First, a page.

For some reason, my brain prefers the specific veggie bonuses of the Modern menu to the more vague Recipe book bonuses of the Traditional side—bonuses which can then become anything. I get jittery when I have to keep all of that in my head. I know it’s a dry erase board and that I could simply jot notes, but that seems like more work than this game should require.
Roll and writes are getting quite complicated these days. Twilight Inscription, anyone? Dinosaur Island: Rawr and Write? Or, because I’ve been playing it quite a bit lately, I kept drawing a comparison to Three Sisters, which features two sheets per player and a bevy of tiny boxes and combinatorial hijinx comparable to The Korean Wave. The reason I find Three Sisters far more relaxing is the fact that I have but one die to worry about. The combos are all on the paper, not entirely in my head. And they seem quite easily traceable.
Like the base game, The Korean Wave suffers from a lot of information to spatially process within the confines of my imagination before I ever start writing. Picture the four or six dice in order, and do it well. Because undoing? I found the chore of undoing a turn quite taxing—especially in the Traditional menu where I had to remember what I gained from expended books and when. At least the Modern menu had a theoretical trail of Noodles and Chicken to follow.
I’m not sure if this makes sense to anyone who hasn’t played the game, but Wok and Roll holds a certain stress level for me—not because of the mechanics or the depth of decision-making, but rather because of the breadth of arrangements that each unlock their own breadth of bonuses. Six dice mean options, and sometimes I lose track. This is not so much “analysis paralysis” as it is “I can’t always remember a sequence of five moves.”
But here’s the bottom line: Wok and Roll is such a solid system that I can recognize my own foibles as the problem. Setting everything on a menu makes thematic sense. Rolling the dice is still easy and fun. The iconography is still exceptionally intuitive. Each menu is a different experience, and these new expansions are a great fit. I do enjoy bringing these menus to the table.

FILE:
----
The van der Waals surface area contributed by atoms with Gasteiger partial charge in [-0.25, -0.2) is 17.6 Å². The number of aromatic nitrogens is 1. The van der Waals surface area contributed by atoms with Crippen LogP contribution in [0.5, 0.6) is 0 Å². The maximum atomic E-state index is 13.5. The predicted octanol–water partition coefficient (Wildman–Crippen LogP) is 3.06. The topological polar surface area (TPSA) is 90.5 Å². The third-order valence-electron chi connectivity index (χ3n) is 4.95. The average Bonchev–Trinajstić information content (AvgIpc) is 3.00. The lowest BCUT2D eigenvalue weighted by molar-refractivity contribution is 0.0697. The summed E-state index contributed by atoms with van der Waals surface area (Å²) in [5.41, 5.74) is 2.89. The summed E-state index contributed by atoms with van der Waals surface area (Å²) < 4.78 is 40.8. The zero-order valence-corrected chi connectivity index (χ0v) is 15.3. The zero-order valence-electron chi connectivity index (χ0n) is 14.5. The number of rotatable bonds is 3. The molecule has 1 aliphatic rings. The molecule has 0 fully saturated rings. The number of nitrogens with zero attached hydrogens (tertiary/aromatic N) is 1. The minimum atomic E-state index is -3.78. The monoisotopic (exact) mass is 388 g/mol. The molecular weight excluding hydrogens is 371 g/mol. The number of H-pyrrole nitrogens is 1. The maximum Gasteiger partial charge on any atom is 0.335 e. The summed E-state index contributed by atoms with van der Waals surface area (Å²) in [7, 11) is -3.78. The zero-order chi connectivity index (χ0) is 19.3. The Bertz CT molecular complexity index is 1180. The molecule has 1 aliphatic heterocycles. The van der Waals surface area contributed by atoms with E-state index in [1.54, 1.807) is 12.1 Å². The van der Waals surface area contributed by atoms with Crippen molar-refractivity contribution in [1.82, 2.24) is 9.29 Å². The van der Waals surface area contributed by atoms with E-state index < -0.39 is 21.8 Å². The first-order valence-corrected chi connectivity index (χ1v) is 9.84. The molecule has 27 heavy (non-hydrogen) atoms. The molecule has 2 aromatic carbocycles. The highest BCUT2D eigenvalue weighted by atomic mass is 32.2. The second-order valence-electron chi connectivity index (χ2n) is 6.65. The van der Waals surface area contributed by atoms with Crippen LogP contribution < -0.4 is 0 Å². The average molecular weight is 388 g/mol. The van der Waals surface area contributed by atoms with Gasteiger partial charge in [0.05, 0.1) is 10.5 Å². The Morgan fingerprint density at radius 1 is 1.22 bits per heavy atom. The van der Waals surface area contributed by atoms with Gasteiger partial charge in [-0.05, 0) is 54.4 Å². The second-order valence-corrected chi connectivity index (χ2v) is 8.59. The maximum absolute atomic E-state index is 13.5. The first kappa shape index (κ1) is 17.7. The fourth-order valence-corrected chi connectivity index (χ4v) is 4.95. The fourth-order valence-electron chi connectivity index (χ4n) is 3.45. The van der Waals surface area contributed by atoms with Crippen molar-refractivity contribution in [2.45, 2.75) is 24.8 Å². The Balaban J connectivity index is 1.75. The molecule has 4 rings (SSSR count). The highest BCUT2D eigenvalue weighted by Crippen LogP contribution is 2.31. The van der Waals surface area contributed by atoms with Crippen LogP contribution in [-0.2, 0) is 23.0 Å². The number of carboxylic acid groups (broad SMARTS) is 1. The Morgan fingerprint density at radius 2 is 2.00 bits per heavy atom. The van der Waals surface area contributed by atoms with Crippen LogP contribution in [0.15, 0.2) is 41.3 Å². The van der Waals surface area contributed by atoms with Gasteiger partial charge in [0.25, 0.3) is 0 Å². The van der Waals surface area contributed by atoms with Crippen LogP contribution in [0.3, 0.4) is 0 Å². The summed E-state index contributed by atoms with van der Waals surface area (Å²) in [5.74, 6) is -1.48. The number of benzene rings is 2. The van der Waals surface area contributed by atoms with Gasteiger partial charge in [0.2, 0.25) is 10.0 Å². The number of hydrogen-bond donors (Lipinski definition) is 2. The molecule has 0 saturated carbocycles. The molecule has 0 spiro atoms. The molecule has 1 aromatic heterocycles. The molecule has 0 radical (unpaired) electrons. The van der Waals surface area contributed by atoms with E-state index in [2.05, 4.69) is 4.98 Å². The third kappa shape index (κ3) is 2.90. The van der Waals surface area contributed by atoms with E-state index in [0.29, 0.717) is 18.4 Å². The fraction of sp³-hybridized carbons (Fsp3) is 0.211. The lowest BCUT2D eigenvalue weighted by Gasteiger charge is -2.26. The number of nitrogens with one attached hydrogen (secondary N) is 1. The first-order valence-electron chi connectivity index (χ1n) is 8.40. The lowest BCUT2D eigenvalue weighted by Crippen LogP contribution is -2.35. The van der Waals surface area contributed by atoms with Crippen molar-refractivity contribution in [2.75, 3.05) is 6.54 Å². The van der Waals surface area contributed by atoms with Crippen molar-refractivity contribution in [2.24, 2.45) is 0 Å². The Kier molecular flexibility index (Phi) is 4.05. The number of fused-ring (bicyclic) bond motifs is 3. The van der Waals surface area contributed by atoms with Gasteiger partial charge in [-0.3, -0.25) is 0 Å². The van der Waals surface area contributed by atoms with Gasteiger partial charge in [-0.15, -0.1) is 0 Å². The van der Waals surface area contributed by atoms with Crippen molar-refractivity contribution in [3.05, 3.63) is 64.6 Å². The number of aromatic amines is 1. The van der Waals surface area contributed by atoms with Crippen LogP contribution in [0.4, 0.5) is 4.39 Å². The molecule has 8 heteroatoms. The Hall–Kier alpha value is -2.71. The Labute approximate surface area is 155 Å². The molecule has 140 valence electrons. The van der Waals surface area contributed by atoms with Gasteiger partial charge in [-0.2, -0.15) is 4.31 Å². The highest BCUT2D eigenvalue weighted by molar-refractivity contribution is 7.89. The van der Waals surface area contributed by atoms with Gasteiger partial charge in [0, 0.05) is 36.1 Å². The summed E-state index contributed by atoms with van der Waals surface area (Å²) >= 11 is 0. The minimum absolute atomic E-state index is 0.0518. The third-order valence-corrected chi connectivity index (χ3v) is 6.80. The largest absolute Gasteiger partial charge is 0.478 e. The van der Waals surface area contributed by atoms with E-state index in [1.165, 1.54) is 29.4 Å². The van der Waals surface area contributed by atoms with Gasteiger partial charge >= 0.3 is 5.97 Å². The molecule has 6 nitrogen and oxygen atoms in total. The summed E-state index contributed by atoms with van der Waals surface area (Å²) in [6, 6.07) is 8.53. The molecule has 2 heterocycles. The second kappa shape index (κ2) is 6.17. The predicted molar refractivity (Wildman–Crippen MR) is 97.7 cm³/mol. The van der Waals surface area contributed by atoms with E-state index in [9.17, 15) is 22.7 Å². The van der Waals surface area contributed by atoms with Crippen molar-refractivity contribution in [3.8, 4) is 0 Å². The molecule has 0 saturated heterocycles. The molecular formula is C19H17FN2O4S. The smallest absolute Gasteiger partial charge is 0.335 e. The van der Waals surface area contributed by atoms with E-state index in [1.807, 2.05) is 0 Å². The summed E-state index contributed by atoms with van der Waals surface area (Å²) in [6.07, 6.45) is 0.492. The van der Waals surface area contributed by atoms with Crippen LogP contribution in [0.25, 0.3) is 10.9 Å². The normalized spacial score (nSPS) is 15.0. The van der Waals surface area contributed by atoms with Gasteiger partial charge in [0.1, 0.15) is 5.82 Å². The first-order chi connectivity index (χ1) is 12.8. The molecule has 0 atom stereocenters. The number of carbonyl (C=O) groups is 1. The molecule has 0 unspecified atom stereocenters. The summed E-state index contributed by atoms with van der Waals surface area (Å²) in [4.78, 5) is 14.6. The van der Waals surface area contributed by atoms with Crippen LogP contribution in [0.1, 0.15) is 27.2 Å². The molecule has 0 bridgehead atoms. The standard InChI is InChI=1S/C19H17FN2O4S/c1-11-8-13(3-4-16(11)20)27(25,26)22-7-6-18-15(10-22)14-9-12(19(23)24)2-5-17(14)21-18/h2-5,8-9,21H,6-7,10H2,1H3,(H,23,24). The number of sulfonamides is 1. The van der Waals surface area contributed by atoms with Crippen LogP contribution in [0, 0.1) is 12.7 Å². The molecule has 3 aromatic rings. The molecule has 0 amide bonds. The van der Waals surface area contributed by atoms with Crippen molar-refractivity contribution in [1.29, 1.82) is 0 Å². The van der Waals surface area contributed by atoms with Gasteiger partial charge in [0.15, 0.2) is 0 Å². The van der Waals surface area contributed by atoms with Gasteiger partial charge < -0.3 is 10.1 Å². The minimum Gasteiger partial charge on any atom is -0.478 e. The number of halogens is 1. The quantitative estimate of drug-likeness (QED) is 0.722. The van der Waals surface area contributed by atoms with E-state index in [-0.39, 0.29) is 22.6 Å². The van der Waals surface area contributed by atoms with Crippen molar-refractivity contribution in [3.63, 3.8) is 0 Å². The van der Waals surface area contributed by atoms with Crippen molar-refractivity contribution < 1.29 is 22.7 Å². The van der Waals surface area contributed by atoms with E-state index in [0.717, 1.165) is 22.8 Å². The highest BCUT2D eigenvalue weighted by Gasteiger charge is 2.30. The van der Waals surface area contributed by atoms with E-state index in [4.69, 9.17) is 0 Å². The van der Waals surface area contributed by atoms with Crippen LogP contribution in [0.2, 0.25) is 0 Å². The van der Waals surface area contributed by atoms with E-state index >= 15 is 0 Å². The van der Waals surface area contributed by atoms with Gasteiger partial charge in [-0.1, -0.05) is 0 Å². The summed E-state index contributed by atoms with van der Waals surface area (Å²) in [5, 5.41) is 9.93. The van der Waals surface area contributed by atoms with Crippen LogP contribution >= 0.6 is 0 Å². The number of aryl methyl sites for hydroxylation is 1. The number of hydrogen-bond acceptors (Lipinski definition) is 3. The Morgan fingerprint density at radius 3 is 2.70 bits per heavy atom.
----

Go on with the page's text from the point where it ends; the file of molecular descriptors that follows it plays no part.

I love the addition of the Red Die Skill. In the higher player counts, it grows inimportance based purely on the number of extra dice it affords. At two players, it’s a luxury, hardly necessary. I’ve had just as much success getting a bonus Ingredient. But at five players, go get it! Four extra dice in between each of your turns as the active player is a massive boost.
I like the Kimchi and the elevated point scale it allows. There’s a very nice tension in deciding whether to take high quantity, low quality Dishes or pursue the low quantity, high quality Kimchi delicacies. I still prefer the original menu overall, but the extra beef is enjoyable.
If you have the opportunity, I say the whole Wok and Roll family is worth getting acquainted. If you want any sort of complexity, The Korean Wave is a beautifully integrated change-up to the breezy rush of the original Simple menu. As I write this, there may be a significant cost in locating a copy of either, but if you find one, take a chance.
Just to go on record,if I were to rank the four at this point, I would say: 1) Simple menu, 2) Modern menu, 3) Traditional Menu, and 4) Expert menu. That puts The Korean Wave square in the center. Most of them make me want to play. They all make me want to go out to eat.